Mar 5, 2013 12:10 AM by Tony Spehar - email@example.com
Imagine going to file your taxes and finding somebody has already filed in your name and stolen your return, that's the reality for more and more people in Colorado Springs.
Last year Benjamen Trigg got a confusing message from the online site he tried to use to file his taxes, his taxes were already filed.
"I called the IRS and they confirmed that somebody had already electronically filed under my name and social a month prior to me," Trigg described.
Whoever had filed his taxes had also been sent his return which amounted to over $4,000. One year later he's still struggling to straigten things out with the IRS and get his life back in order.
"I'm stuck in tax limbo and there's nothing I can really do," he explained. "Pain, anguish, suffering, they really put a wrench in the system."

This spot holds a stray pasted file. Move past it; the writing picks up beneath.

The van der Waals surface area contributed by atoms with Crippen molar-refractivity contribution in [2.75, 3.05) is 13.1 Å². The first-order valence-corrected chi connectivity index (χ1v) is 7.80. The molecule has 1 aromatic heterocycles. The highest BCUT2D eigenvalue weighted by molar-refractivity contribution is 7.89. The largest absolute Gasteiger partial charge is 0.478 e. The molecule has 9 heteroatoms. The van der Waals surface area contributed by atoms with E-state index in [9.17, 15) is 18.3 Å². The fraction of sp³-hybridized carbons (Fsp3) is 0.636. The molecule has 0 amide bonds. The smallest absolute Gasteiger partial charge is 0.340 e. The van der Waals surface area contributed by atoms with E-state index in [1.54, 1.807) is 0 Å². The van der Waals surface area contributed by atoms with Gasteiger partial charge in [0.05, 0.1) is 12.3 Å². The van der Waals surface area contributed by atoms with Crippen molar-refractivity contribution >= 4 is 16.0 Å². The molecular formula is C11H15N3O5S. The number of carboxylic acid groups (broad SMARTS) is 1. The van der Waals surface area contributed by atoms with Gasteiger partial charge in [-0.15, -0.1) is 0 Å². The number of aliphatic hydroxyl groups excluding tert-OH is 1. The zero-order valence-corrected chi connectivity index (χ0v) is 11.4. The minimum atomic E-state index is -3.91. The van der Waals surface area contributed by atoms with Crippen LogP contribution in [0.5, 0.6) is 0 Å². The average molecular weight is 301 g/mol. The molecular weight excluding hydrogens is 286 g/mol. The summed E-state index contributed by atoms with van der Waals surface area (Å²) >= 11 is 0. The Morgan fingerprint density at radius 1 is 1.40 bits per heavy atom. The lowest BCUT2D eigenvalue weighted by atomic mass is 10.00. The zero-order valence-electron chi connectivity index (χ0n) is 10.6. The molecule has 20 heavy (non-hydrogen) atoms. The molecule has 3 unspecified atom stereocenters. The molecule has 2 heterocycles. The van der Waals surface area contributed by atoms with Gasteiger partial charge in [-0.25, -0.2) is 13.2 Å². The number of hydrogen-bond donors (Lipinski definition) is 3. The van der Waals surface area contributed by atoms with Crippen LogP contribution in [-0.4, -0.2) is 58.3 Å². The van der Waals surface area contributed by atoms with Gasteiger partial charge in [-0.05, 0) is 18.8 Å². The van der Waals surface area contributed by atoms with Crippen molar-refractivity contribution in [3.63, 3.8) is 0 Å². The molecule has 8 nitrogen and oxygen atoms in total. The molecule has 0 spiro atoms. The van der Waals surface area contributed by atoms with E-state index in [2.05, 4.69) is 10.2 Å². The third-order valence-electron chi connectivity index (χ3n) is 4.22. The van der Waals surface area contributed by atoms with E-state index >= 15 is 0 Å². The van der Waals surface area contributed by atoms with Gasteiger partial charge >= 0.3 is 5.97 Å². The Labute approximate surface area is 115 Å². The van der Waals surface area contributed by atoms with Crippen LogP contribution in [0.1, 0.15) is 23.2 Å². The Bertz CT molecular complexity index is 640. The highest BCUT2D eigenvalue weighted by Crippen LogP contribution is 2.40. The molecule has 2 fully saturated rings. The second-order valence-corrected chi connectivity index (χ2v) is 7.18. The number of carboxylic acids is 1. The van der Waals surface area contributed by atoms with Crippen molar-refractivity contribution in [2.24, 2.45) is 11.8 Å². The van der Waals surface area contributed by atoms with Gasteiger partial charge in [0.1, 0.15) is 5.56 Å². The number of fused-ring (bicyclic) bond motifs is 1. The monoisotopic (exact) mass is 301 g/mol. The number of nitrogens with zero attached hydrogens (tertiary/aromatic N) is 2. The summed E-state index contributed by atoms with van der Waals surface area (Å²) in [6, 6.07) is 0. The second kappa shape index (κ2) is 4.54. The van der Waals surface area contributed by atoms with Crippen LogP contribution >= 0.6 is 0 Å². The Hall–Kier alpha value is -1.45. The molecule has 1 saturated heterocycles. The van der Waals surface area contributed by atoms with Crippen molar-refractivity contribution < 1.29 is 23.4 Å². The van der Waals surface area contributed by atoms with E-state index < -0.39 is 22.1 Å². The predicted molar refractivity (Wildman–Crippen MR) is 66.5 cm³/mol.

Trigg believes the thieves got his information from a fake job application website. More and more people in Colorado Springs and across the nation have been put in the same position as him. 2012 was a record year for tax return theft in the United States and in Colorado Springs.
"Unfortunately in the year 2012 the Colorado Springs metropolitan area is the number one metro area as far as fraud and identity theft," explained Blair Reeves with the Better Business Bureau.
Colorado Springs had the highest rate when the number of consumer complaints was compared to the city's population according to a report from the Federal Trade Commission. Reeves explained thieves get the information in a variety of ways, from stealing forms out of mailboxes to setting up fraudulent websites. To avoid tax return theft Reeves advised that you should always drop off returns at the post office and be cautious when using tax filing websites.
"After the fact it's a little late so make sure you contact us first," she said.
The Better Business Bureau advises that the best way to be sure nobody can steal your tax return is to file your taxes as soon as possible so thieves can't file before you.